Seafarers’ Earnings Deduction: meaning of offshore installation before 6 April 2004
Section 385 ITEPA 2003
Origins of the term offshore installation
Before 6 April 2004, the definition of offshore installation was found in The Mineral Workings (Offshore Installations) Act (1971), which was brought within the Offshore Installations & Pipeline Works (Management & Administration) Regulations (1995). The Health & Safety Executive (HSE) publish these regulations.
From 6 April 2004, the definition of offshore installation was in Section 837C ICTA 1988. From 6 April 2007, the definition can be found in Section 1001 ITA 2007. See EIM33103 for guidance for tax years 2004-05 onwards.
Definition of offshore installation
The 1995 HSE Regulations describe offshore installations by reference to activities carried out. These activities are:
- exploring for, or exploiting, mineral resources by means of a well
- storing gas and recovering the stored gas
- where the main use is to provide accommodation for workers on offshore installations.
EIM33104 identifies different categories of vessel and structure used in the offshore oil and gas industry and indicates whether they are ships or offshore installations for the purposes of the deduction.
For the purposes of the HSE Regulations a structure is only treated as an offshore installation while it is operating in the UK sector of the continental shelf. Section 385 overrides this territorial limitation so structures engaged in these activities anywhere in the world should not be accepted as ships for the purposes of the deduction.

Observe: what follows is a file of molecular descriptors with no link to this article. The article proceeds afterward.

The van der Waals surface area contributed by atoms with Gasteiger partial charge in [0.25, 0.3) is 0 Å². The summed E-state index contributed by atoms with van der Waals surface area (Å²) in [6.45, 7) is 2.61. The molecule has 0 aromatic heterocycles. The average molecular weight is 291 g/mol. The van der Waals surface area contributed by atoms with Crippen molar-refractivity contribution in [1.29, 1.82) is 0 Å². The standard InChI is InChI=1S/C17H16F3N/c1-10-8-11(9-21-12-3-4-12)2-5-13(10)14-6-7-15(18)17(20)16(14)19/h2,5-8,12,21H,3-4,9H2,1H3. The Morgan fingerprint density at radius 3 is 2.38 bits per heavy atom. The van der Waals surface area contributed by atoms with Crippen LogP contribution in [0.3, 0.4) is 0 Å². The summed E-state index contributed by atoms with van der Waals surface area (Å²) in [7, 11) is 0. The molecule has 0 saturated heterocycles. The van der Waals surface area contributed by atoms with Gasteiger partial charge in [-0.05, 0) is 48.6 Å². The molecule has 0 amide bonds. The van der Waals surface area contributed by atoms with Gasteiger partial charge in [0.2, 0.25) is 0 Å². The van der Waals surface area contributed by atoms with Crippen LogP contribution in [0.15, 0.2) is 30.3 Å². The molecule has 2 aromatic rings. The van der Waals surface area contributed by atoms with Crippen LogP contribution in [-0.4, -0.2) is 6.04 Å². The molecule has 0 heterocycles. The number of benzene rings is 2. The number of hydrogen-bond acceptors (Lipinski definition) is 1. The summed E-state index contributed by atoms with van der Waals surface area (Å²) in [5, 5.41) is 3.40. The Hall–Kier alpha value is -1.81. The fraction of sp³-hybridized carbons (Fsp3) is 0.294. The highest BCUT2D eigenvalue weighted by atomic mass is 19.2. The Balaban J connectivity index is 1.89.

For example, an employee who works on an offshore installation drilling off the coast of West Africa does not perform duties on a ship, is not a seafarer and is not entitled to the deduction.
Offshore installations in transit
The HSE apply health and safety rules appropriate to ships to offshore installations in transit. However, installations in transit, whether towed or self-propelled, remain within the definition of offshore installation in the 1995 Regulations. Employees working on offshore installations that are being moved are not seafarers for the purposes of the deduction.
Changes in use
An offshore installation may cease to be used for one of the specified activities in the 1995 Regulations and be used for another purpose. It will remain an offshore installation unless the change is permanent and there is no intention to undertake any of the specified activities again.
Mobile installations such as mobile drilling rigs may be taken out of use for relatively extensive periods, for example, when work is not available. Such installations will cease to be offshore installations until they are ready and preparing to depart for a new working station. An employee may claim that he or she is a seafarer when working on a mobile installation that has been taken out of use. The facts should be carefully considered in each case. Little or no use in navigation in the relevant year may mean that the installation will not be a ship on first principles (see EIM33101).
(This content has been withheld because of exemptions in the Freedom of Information Act 2000)